The Sierra Nevada mountains range is host to a stunning range of natural diversity. With the ocean to the west, the desert to the east, and glacial mountaintops in between, there are new surprises to be encountered with each change in ecosystem. At about 4,700 feet in elevation and just off Alpine State Highway is a collection of giants that can grow to 325 feet tall and 33 feet wide—some as old as 2,000 years. Despite a turbulent, tragic, and occasionally uncertain history, these giants are now protected for all to enjoy in the Calaveras Big Trees State Park.
There are several parks across the Golden State established to protect redwoods. The Giant sequoia of Calaveras Big Trees State Park are one of two native redwoods, along with the coastal redwood. While the coastal redwood prefers the cool misty environment of the central and northern coast, the Giant sequoia thrive along the western slope of the Sierra Nevada. Unlike most conifer forests where the acidic pine needles limit the growth of other trees nearby, the Calaveras Big Trees State Park is a mixed conifer forest. Giant sequoias share the canopy with sugar pines, incense cedars, and white fir. It is a stunning destination at every turn.
History of Calaveras Big Trees State Park
Calaveras Big Trees State Park is the longest operating tourist attraction in the state of California. But it has gone by many names, passed through many hands, and the road to its current status as a public park was a long and challenging route.
The Miwok people fished, trapped, and hunted this region of the Sierras. They established seasonable villages among the Giant sequoia, harvesting the acorns and grinding them on boulders nearby. Visitors can see indentations on some boulders in the park, the remains of generations of Miwok people preparing food.
In 1852, Augustus T. Dowd brought these big trees to a national stage after a surprising discovery while tracking a wounded grizzly bear. His attention was diverted by what became known as the “Discovery Tree,” the largest tree in the Northern Grove of modern day Calaveras Big Trees State Park. The alleged size was so great that people initially dismissed his claims as tall tails until he lead a group of other men to the site.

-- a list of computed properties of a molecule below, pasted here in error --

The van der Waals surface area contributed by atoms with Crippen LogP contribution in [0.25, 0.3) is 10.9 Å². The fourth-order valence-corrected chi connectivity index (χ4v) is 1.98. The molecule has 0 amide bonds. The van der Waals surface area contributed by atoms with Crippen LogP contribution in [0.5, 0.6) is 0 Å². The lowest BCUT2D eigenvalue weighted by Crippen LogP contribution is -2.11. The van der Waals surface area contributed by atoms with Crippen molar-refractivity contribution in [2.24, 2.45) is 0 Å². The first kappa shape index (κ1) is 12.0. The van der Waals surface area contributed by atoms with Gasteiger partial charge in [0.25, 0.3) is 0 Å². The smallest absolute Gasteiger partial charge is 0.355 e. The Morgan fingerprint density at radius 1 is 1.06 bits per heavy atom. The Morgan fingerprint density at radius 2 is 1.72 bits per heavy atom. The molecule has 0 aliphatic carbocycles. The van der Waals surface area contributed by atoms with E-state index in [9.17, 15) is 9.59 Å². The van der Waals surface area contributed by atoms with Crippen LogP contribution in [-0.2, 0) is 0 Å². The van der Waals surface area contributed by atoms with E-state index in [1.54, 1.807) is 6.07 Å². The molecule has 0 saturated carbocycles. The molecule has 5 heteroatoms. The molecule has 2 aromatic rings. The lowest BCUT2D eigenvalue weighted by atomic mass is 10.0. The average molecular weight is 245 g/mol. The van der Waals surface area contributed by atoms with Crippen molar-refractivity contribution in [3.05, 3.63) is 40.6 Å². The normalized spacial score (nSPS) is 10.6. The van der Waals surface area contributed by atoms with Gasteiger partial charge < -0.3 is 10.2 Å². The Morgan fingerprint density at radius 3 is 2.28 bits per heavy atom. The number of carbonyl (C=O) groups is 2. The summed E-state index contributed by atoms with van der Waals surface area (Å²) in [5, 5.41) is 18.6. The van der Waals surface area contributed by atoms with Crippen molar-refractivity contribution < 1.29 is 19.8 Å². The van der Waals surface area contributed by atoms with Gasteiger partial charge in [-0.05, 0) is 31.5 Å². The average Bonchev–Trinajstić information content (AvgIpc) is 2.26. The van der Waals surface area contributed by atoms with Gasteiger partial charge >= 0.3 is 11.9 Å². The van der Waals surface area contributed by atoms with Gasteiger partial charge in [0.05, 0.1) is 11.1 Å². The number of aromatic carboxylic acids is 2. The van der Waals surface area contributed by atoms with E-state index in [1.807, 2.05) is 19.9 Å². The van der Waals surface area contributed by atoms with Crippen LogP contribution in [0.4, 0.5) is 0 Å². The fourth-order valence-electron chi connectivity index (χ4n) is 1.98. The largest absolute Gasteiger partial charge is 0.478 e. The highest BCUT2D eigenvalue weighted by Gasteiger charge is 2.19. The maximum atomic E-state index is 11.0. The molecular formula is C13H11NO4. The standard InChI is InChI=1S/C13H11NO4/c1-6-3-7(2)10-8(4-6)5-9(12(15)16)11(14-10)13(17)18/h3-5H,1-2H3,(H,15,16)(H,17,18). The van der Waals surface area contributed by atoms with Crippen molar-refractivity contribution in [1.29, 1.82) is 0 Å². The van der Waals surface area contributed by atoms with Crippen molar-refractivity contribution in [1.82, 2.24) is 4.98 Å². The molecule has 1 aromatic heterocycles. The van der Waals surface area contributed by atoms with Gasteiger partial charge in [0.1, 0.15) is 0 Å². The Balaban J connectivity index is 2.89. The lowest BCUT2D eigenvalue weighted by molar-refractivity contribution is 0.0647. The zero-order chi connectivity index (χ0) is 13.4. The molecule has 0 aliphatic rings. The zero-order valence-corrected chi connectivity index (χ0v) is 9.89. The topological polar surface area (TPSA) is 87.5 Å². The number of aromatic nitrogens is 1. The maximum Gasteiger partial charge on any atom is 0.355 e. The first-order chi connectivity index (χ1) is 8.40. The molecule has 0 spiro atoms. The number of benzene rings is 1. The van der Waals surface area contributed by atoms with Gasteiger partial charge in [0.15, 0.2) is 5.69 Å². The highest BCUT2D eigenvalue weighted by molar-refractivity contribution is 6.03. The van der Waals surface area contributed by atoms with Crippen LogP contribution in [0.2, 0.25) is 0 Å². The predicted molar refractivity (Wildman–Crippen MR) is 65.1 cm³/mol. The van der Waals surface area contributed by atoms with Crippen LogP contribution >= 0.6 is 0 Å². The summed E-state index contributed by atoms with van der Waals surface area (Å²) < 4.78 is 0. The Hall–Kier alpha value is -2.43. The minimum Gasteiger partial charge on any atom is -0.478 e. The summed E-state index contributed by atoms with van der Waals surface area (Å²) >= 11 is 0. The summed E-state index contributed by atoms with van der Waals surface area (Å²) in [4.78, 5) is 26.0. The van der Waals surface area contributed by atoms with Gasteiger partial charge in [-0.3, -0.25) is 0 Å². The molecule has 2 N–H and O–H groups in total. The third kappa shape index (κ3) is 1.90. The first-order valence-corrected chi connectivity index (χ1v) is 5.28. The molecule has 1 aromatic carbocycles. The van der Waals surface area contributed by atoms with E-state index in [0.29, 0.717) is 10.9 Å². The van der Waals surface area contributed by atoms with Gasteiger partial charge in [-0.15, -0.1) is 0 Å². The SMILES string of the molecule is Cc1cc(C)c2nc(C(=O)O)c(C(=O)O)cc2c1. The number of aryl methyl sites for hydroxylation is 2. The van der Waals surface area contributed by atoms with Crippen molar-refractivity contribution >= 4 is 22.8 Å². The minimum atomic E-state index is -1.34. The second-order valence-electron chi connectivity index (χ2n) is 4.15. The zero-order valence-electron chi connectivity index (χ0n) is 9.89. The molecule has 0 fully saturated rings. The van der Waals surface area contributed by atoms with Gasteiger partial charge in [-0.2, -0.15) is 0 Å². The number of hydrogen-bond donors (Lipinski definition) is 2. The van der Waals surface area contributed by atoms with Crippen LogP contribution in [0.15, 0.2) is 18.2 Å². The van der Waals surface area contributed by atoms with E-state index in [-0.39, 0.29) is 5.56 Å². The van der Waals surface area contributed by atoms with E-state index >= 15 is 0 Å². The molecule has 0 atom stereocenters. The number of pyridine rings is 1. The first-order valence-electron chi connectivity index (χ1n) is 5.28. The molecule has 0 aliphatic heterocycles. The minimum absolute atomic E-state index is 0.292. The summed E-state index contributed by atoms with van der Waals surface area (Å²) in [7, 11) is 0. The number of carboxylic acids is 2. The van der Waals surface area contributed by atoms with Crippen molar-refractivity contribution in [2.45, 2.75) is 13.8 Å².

News spread quickly and speculators descended in search new opportunities for wealth. The first step was sadly obvious: the “Discovery Tree” was felled. Samples of the massive trunk were sent off for a world tour and the the base became a dance floor. Visitors to the park can still stand on the “Big Stump” and marvel at the sheer scale of the tree. The Discovery Tree was hardly the only fatality to early publicity. The remains of the “Mother of the Forest” still stand—a massive tree whose bark was stripped up to 116 feet, effectively killing the tree
Despite an uproar from John Muir and his community of conservationists, the land remained in private hands for decades. Land owners gave tours and built attractions, including the Mammoth Grove Hotel with ran until it was destroyed by fire in 1943. The trees fate was in particularly precarious limbo after 1900 when the Calaveras property was sold to Robert Whiteside, a lumberman. The Federal Government made many offers to buy the land and local conservationists actively campaigned for park designation. The situation was a protracted hostage standoff as Whitesides occasionally threatened to cut down the trees for lumber.
It took three decades of fundraising and campaigning for the land to be purchased and ownership transferred to the State of California in 1931. Today, this land constitutes the North Grove of the park. Thanks to the Great Depression and WWII, it took another 23 years for money to be raised to acquire the South Grove in 1954.
Visiting Calaveras Big Trees State Park
Today, Calaveras Big Trees State Park is a popular destination for camping, hiking, picnicking, fishing, and wildlife. The North and South Groves offer a wide range of hiking trails and opportunities to come in close contact with the Giant Sequoia.
Visiting in Winter
Of course, at its high elevation, access to the park is limited over the winter season. Heavy snow closes the scenic parkway and South Grove. All the same, visitors can still learn about the park at the visitors center, hike the North Grove trails, and even camp…if you have the equipment for snow camping. The snow may be cold, but our offseason visit to the park gave us an exclusive opportunity to view the trees and direct access to the rangers.